You have an important role to play in protecting your property and the entire dairy industry from biosecurity threats.
On this page, you will find the tools to implement the simple, everyday biosecurity practices to protect the health of your livestock, limit production losses and help maintain market access for Australia’s dairy producers.
The recommended on-farm biosecurity practices for dairy farmers are outlined in the dairy industry’s publication, Dairy Biosecurity: Healthy Farms. This booklet provides dairy farmers with a check list of on-farm practices that contribute to managing the risks associated with biosecurity. It covers risks associated with stock movements, herd health, farm inputs, visitors, effluent and waste, neighbours and dead animals.
Preventing emergency animal disease outbreaks
The single biggest threat to the dairy industry’s sustainability is an outbreak of an emergency animal disease. For this reason, Australian Dairy Farmers and Dairy Australia have put into place a series of animal health policies at both the state and national levels to guard against threats to the industry's biosecurity.
Australia’s National Livestock Identification System (NLIS) identifies animals so that we can trace them quickly if we need to. It applies to anyone with cattle, sheep, pigs or goats. If there is an outbreak of an emergency disease (for example foot and mouth disease), we can quickly trace back to identify animals that might already be infected, and trace forward to identify animals that are at the greatest risk of infection.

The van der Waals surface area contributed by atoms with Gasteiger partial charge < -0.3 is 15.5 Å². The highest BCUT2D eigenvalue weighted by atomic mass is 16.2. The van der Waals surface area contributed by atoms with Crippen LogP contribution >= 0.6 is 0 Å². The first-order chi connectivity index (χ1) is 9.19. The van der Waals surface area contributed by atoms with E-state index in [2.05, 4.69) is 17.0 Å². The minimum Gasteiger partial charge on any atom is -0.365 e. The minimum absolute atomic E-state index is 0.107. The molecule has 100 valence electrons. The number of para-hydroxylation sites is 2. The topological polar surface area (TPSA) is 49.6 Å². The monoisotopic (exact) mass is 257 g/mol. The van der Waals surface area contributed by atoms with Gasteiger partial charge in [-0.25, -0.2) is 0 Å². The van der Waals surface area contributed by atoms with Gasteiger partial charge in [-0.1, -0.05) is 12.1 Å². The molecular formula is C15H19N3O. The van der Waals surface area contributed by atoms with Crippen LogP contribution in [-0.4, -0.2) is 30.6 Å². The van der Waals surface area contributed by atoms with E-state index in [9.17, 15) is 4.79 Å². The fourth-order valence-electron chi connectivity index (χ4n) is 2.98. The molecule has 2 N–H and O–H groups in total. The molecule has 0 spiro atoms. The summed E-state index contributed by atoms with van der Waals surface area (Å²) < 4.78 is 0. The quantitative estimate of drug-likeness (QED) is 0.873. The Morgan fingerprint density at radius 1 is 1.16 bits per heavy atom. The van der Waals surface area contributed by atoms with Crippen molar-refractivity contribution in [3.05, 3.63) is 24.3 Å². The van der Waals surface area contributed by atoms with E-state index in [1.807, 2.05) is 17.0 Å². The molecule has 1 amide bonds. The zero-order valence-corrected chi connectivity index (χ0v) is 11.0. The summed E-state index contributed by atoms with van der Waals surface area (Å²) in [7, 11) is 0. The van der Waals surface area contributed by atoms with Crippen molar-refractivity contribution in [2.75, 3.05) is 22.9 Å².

For more information see our Quick Guide to the National Livestock Identification System or read more about emergency animal diseases.
Dairy cattle health
Farm biosecurity is important in preventing many of the common, endemic diseases affecting Australia’s dairy herd. These include bovine Johne’s disease, mastitis and a number of conditions resulting in weight loss. Biosecurity arrangements for Enzootic Bovine Leucosis (EBL) are also important following the eradication of EBL from the Australian dairy herd. Not all beef herds are free of EBL, so dairy farmers should test each individual beef animal before introducing them to their properties (or only source beef animals from herds that have been tested negative for EBL).
For more information visit Dairy Australia’s animal health web pages.
Skip to 17min 11sec to hear Dr Pat Mitchell from Australian Pork speak about the importance of not feeding pigs swill to reduce the risk of African Swine Fever being contracted in Australia. ... See MoreSee Less
The next researcher we’d like to introduce from the FMD Ready Project is Manon Courias. Manon is part of the team working on sub project 3 - ‘Outbreak Decision Support Tools’.
Manon is working as an intern with CSIRO Land and Water for 5 months on a case study of the costs to the dairy industry from an FMD outbreak. Manon is an agricultural engineering student at AgroParisTech, Paris’ institute for Life, Food and Environment Sciences.
“I have been pleased to work specifically on the Australian dairy industry, which is different from the French one that I studied during university. Drawing a framework for socio-economic analyses on this sector has been both challenging and interesting, leading me to get in touch with lots of dairy experts. This project has overall strengthened my interest in the dairy industry.”
Feral animals and weeds aren’t just a nuisance, they can also introduce diseases, parasites and weeds to your property. Make sure you have the upper hand https://t.co/IRCb7nc0Cg @planthealthaust#biosecurity
Just received the first numeric datasets from our @UniversitySA collaborators for our snail movement and phenology research being funded by @theGRDC. Going to be a beast to analyse, but there's a *lot* of information here @michaelNRM
Another mutually beneficial outcome for #Australia and #Indonesia at the 21st Working Group on #Agriculture, #Food and #Forestry Cooperation (#WGAFFC) today. A new protocol for seed #potato exports from Vic and SA was signed allowing trade from these states to commence.
ONE DAY TO GO! Don't miss out on having your say on the GRDC's 5 yr strategic plan discussion paper. Head over to https://t.co/uEwPKAR52Z to provide your feedback. Discussion paper consultation period closes tomorrow, 16th Feb. #GRDC2023